Reversing sealife decline, reusing old tech and reclaiming local parks: The British Academy and SOS-UK fund student-led sustainability projects

28 Jul 2022

Projects exploring local communities’ understanding of seaside biodiversity through the arts and increasing access to digital technology for lower-income families are among those set to receive additional funding from the British Academy and Students Organising for Sustainability UK (SOS-UK). The funding is part of a collaboration focused on student-led solutions to sustainability challenges.

First launched in 2020, the SHAPE Impact Projects collaboration engages students and academics across the SHAPE disciplines (social sciences, humanities and the arts for people and the economy) in realising the relevance and impact of their subjects for tackling key challenges around environmental, social and economic sustainability.

The SHAPE Impact Projects adopt a "living laboratory" model with the institutions and the students’ local communities serving as testbeds for their ideas, enabling an understanding of the real-world impact of their ideas. Additional learning and development workshops were held to support the student project leaders in key areas.

Following the 2021/22 programme's conclusion at a Birmingham conference, participating students bid for additional funding across 12 projects based at five UK universities: Aberystwyth University, De Montfort University, Glasgow Caledonian, Goldsmiths and the University of West London.

The successful projects set to receive the additional funding include:

  • Resisting seaside decline: The (bio)diversity challenge (Aberystwyth University): Drawing on co-production methodologies in the arts, this project will support local communities to explore and understand coastal biodiversity and will conclude with an exhibition.

  • How can we address the challenges of access to digital technology for lower-income households? (Glasgow Caledonian University): Promoting a ‘circular economy’ approach, this project will collect out-of-use technology from the university IT department, restore it via a local repair café, and distribute the technology to lower-income families via a local charity.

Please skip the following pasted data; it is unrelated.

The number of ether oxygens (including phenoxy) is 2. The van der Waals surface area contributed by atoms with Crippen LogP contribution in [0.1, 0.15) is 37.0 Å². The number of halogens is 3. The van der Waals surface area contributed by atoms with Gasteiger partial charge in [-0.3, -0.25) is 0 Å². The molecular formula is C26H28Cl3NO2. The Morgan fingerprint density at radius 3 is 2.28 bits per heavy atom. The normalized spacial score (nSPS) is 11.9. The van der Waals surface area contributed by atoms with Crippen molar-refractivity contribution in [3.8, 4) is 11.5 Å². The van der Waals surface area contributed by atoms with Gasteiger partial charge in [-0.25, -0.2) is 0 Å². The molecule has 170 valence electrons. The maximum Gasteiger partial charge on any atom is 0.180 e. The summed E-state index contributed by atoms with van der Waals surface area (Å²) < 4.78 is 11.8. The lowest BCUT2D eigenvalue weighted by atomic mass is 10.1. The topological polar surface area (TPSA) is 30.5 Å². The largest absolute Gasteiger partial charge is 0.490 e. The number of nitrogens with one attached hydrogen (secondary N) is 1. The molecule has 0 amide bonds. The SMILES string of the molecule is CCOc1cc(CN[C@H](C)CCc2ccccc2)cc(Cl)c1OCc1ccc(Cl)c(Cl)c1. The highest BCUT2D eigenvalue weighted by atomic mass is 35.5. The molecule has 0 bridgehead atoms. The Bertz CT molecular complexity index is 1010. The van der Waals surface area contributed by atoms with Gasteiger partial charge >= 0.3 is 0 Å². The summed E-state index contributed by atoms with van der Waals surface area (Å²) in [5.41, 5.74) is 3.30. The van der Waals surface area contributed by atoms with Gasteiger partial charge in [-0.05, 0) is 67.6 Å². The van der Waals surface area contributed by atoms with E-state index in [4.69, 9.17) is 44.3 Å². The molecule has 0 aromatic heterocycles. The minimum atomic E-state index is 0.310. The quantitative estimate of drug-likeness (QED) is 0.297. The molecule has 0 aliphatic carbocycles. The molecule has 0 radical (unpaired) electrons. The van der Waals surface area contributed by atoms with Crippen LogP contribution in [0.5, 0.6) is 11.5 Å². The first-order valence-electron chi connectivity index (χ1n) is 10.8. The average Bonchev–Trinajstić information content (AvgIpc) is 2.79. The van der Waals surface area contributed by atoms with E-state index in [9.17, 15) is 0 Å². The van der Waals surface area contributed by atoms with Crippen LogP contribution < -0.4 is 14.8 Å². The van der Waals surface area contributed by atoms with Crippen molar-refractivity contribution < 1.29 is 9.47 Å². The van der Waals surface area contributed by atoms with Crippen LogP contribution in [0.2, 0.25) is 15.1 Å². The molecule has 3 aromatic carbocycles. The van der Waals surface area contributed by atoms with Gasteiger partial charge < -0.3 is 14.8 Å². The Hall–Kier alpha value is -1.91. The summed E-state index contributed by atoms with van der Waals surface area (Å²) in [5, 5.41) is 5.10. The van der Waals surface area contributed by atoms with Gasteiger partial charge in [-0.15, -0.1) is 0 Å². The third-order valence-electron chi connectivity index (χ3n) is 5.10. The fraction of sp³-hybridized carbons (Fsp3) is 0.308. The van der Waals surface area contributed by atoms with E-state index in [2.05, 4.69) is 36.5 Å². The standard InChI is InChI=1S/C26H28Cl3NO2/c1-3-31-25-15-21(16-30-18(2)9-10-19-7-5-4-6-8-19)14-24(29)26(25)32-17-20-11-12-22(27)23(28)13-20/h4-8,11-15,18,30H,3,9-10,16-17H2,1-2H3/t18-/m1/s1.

• What can we do to improve the experiences of young people in Lewisham’s parks? (Goldsmiths, University of London): Through educational arts workshops, students will work with children and young people to explore their local park, focusing on issues of litter, crime, sustainability, and reimagining local green spaces through different mediums, including poetry and filmmaking.

Dr Molly Morgan Jones, the British Academy’s Director of Policy, said:

“The SHAPE disciplines play a critical role in understanding the complex human and social dimensions to environmental challenges. It is wonderful to offer students and academics in these subjects an opportunity to test out and grow their innovative solutions to issues of environmental sustainability in their local area through the SHAPE Impact Projects.”

Quinn Runkle, SOS-UK's Director of Education, said:

“The arts, social sciences, and humanities actively shape society’s ideas about how the future could look. Engaging students from these disciplines to work with academics to create local solutions to complex sustainability challenges has been inspiring and impactful. We are delighted to deliver this work in partnership with the British Academy. This is what meaningful education should include in the face of the climate crisis and ecological emergency.”

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